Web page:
The Department for Transport has released information on the successful applications made to the e-Cycle extension fund revenue competition.
The grant data shows that Birmingham City Council was awarded £190,000 to increase the availability of e-Cycles and adapted e-Cycles in the City through a range of providers. These providers include West Midlands Cycle Hire scheme; Active Wellbeing Society; Bike Brum and Midland Mencap.
Devon County Council was awarded £124,617 to expand its existing on street electric cycle hire network. Similarly, Kent County Council received £87,800 for the expansion of existing e-cycle training and establishment of additional training hubs and Plymouth City Council has been awarded £59,835.
Furthermore, the Isle of White Council was awarded £132,920 to aid in its provision of e-cycle loans and subsidised e-cycle hire across the Isle of Wight.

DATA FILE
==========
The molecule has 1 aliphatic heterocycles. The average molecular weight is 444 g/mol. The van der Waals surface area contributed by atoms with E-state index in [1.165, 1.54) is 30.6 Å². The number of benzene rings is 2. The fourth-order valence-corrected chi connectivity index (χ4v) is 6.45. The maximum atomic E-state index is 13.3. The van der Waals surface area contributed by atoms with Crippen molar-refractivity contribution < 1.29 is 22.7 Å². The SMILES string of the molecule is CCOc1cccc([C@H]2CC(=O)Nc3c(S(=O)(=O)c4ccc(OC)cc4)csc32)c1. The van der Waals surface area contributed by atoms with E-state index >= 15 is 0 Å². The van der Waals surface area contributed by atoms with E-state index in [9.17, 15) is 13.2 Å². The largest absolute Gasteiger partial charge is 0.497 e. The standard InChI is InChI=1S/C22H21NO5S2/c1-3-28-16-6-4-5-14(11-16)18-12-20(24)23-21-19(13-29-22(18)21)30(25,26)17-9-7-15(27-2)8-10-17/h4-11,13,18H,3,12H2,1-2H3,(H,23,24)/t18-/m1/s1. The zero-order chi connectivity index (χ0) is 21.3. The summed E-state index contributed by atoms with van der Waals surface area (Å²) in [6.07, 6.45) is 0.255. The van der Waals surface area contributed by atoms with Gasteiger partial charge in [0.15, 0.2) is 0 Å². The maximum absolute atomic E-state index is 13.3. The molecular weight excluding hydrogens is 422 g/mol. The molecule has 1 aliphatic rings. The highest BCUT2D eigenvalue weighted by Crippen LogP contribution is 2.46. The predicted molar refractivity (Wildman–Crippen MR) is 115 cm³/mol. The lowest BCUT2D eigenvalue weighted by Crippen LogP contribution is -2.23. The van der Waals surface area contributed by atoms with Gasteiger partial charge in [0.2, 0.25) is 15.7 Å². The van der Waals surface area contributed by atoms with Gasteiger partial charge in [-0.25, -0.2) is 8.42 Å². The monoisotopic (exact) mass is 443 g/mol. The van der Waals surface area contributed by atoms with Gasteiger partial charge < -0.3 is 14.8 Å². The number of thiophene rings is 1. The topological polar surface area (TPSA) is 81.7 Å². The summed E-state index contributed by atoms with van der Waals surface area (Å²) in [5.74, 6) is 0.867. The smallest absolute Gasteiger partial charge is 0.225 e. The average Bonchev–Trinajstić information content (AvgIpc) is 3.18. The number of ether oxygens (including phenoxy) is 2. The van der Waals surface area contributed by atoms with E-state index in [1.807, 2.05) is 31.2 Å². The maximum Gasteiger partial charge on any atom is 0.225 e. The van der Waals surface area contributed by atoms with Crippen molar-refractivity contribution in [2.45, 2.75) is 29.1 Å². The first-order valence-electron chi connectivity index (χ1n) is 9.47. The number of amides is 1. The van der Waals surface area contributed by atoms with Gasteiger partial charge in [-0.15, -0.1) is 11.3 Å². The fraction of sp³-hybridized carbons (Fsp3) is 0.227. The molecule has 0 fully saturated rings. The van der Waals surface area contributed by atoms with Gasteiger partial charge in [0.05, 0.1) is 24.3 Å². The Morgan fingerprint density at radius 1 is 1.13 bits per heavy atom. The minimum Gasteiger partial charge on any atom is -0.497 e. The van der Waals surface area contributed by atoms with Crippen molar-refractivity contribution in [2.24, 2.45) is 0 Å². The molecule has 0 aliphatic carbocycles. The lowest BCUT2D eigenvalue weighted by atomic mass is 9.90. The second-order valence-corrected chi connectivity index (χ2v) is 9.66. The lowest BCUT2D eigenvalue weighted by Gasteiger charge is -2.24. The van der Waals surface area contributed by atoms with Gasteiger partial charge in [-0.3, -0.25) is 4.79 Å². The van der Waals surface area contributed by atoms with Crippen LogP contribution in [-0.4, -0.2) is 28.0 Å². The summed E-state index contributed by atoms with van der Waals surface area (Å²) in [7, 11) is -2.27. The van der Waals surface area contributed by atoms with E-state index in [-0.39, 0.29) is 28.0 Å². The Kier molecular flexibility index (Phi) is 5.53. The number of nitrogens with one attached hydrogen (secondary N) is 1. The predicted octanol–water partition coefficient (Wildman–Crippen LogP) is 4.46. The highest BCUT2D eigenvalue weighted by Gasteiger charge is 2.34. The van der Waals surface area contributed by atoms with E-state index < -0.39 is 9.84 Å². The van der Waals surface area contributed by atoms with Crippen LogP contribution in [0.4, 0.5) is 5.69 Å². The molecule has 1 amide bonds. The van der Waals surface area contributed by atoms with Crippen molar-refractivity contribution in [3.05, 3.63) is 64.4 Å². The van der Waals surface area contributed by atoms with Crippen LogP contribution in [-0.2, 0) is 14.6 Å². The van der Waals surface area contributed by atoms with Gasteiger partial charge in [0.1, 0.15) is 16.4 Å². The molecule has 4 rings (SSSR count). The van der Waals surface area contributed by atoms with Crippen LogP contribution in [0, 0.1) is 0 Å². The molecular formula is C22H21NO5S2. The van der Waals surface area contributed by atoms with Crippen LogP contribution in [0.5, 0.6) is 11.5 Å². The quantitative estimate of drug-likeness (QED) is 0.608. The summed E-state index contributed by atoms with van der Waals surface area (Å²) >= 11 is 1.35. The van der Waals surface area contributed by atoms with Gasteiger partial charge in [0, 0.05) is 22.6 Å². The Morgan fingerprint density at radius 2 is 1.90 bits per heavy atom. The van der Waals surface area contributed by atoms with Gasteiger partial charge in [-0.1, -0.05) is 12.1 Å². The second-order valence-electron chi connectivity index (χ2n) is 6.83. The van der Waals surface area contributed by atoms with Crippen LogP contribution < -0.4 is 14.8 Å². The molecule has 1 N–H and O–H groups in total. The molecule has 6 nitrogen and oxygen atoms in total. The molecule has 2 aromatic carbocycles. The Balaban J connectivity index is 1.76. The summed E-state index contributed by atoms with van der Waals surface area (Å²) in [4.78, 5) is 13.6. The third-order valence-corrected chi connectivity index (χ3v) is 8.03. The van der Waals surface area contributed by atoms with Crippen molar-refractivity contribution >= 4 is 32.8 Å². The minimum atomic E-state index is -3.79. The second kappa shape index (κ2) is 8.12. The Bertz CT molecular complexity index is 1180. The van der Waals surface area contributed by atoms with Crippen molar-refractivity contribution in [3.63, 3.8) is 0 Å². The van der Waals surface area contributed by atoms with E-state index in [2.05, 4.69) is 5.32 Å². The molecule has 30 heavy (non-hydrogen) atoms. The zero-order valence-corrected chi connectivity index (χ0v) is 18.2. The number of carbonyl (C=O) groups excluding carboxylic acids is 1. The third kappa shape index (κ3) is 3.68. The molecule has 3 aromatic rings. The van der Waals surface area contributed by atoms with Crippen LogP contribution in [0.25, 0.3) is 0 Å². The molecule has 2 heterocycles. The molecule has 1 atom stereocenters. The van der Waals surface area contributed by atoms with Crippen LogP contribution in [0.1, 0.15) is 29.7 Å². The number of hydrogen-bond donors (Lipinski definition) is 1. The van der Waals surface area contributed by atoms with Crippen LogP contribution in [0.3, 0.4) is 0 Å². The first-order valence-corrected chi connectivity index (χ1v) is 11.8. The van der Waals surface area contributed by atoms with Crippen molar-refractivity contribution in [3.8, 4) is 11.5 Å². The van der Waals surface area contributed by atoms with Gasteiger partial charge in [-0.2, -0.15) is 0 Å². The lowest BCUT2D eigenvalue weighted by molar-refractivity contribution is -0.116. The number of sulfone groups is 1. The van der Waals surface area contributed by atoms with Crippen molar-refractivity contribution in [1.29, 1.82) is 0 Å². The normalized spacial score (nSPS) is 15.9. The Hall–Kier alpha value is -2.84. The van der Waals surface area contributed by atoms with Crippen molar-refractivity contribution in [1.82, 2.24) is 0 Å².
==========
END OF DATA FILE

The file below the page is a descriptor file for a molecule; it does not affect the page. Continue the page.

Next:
Leicester City Council and Norfolk City Council were both awarded £250,000, according to the release. Leicester will use this funding for its e-Cycle outreach programme in market towns and to help with the extension of Leicester City Council Wheels to Work scheme and the Leicester Bike Share Social Inclusion programme. Norfolk City Council will use its £250,000 grant for e-Cycle loans which will focus on building on the existing Cycle Loan Scheme and making adapted e-Cycles and standard e-cycles available through ‘Fun and Fit for All’ disability cycle trial sessions.
The West of England CA was given £247,877 to expand its existing e-Cycle fleet, e-Cycle security promotion and community engagement. Finally, York has been awarded £133,040 for publicity, try-outs and cycling training and discounts to encourage people to purchase e-Cycles.
The success of each scheme is likely to be monitored in order to inform the Government’s future policy decisions in relation to any further e-bike based handouts. While rumour has existed of personal handouts for e-bikes, as is on offer for electric cars and vans, this seems unlikely in the short-term; given the shortage of available stock in the marketplace, plus high demand for what does exist, it would also arguably be ill-timed.